Delivering Grant Funded Work
Stage 4: Delivery of funded activity
Stage 4: Delivery of funded activity
You’ve managed to find the right grant for your organisation from the thousands on offer, it took weeks to apply and months to get a decision. You jumped through all the hoops of the terms and conditions, you put the logo on your website and finally it’s time to spend the grant and actually do what you’re best at – delivering your mission.
At the end of the day, having the right funding in place to deliver your charitable activities is what it is all about. But just because the money is in the bank don’t forget about your funder. In fact, now is the perfect time to build on success and plan for the future – to ensure your project has a realistic exit strategy and to make your organisation more financially sustainable in the longer-term.
Monitoring and reporting
For many grants, you will simply be asked for a short report summarising what you did and how you spent the money. Other funders, and particularly for larger grants, will require periodic and detailed reporting often linked to a payment schedule.
Before you sigh with relief that your funder has only asked for a short report and just send them the bare minimum, remember that you may want to ask for more funding in future and this is a prime opportunity to show them what you’ve done with their funding (see promoting success below).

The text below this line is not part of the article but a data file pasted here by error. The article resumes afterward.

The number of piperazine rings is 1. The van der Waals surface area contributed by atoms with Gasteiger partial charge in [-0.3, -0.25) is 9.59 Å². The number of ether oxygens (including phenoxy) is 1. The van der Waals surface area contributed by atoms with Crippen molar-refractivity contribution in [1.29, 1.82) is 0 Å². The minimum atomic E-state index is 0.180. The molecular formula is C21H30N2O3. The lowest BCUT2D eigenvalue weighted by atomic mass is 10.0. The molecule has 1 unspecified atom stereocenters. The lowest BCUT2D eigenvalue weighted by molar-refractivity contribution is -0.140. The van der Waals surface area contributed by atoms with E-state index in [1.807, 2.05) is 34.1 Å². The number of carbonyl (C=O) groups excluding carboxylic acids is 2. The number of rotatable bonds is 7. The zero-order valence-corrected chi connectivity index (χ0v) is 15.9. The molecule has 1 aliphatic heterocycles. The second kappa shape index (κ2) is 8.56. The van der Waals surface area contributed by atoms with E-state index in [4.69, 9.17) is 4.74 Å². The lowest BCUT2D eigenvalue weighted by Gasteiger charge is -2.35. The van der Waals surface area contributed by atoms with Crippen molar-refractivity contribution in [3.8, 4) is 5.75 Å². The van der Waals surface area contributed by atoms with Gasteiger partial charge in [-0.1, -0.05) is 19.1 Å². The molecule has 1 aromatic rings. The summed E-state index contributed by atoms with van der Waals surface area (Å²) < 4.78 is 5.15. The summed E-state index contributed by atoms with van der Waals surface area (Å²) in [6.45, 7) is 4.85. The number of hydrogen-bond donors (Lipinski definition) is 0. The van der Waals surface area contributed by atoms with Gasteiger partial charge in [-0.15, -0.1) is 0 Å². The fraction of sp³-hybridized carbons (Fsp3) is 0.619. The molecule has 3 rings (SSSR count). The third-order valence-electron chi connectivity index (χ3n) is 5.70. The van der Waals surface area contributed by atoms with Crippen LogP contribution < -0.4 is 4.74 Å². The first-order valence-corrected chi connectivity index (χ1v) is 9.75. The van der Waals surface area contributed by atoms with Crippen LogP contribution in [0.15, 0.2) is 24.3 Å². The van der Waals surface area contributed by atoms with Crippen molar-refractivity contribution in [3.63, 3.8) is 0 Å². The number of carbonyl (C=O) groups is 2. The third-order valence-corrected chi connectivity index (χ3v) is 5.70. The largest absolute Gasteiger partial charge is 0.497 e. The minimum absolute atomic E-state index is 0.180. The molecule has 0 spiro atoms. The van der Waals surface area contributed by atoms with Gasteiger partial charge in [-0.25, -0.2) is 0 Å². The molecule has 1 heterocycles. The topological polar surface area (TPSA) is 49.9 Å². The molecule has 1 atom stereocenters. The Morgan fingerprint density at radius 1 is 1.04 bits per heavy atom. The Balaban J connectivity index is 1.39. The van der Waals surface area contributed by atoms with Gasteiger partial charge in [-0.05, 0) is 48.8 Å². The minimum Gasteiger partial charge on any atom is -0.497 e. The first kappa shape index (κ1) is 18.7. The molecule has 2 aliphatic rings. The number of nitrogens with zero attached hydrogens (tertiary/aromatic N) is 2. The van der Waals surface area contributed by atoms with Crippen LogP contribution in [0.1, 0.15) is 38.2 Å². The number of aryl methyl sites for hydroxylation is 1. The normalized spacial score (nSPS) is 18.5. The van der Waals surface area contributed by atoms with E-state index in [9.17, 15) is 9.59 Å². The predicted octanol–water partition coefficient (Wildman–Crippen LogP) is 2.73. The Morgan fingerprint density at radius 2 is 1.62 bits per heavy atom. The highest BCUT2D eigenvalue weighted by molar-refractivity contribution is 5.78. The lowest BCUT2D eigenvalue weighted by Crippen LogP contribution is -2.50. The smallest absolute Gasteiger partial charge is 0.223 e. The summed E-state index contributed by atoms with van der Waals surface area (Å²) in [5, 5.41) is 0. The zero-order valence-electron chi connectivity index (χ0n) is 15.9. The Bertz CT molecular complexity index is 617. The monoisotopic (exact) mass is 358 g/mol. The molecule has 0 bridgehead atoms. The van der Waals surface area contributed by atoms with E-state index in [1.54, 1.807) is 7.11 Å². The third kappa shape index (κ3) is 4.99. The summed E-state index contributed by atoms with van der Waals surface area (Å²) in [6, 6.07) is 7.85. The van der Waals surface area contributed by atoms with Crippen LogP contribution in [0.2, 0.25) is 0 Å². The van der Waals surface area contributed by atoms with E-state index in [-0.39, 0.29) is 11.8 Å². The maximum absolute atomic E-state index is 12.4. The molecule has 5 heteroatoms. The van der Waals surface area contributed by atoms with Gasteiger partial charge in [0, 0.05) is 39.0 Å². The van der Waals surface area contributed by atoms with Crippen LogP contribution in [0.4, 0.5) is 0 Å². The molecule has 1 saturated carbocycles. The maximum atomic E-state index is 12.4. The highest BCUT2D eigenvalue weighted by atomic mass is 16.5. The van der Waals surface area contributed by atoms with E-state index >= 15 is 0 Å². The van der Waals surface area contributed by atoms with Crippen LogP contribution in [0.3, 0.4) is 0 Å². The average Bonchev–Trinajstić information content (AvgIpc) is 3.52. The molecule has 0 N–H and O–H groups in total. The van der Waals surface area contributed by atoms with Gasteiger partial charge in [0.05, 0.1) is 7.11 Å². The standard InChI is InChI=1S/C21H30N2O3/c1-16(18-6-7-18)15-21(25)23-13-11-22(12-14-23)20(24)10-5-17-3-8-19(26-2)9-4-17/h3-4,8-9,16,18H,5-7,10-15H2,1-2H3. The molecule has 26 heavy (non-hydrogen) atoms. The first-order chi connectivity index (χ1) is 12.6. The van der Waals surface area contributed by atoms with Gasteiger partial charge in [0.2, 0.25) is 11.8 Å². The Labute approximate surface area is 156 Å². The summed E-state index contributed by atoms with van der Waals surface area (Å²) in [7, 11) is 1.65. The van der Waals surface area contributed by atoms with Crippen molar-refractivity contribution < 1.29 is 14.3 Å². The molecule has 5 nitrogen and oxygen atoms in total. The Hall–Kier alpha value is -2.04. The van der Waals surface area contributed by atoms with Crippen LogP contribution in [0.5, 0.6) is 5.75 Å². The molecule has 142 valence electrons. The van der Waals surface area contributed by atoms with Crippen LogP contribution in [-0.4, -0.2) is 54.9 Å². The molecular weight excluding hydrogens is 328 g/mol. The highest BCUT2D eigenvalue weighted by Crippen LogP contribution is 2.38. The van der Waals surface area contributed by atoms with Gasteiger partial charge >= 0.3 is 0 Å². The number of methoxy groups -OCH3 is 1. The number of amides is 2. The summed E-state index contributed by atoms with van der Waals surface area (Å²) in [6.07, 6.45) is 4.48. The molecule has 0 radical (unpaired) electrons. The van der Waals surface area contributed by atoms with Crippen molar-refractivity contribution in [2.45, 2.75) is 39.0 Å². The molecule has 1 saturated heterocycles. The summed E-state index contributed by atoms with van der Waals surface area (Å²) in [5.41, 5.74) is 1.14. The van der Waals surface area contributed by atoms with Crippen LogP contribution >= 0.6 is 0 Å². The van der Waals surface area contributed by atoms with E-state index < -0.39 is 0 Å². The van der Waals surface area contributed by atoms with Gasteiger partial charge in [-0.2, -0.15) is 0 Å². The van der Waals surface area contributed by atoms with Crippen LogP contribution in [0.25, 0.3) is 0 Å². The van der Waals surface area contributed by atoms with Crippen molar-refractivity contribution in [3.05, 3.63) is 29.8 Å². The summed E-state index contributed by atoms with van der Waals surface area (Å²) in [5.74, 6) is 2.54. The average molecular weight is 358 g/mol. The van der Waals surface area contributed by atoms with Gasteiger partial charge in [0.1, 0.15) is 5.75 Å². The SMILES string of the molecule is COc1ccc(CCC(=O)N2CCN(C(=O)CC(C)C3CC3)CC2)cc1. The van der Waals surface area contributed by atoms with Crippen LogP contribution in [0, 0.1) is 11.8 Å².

If you have a more demanding funder, you may well have had to submit an evaluation framework as part of your application or as a condition of the grant. Either way, ensure that you know exactly what’s required and when. It might sound like jumping through hoops again, but monitoring your impact can be extremely useful for your organisation – as well as a funding requirement. Increasingly outcomes are the measure preferred by many funders [link – Trends in Funding].
What if the project goes wrong?
It happens – and if things don’t go to plan let your funder know sooner rather than later. Call your funder to notify them of any major deviations from your plan and to seek their approval if you need to change any aspect of how you spend the grant. You may be required to follow-up with a formal written request. Don’t wait until the end of the project and then reveal a problem – as in a worst case scenario, you may have to repay part or all of the grant.
If there are any opportunities to promote the activity which is being funded, think about inviting your funder along or send them copies of evaluation reports and other materials. For example if your project involved reminiscence activities with the elderly and you produced a short illustrated booklet of stories from participants, why not send a copy to the funder so they can see how they funds were spent? Or if, as part of a project aiming to promote employment options to the long-term unemployed, you run an open day why not invite the funder to attend – they might enjoy the opportunity to talk directly to some of the participants and hear first-hand about how your organisation helps them.
If you haven't already, it's time to consider your exit strategy - how are you going to continue after the grant ends?
Think about the bigger picture - learn about Strategy and Impact.
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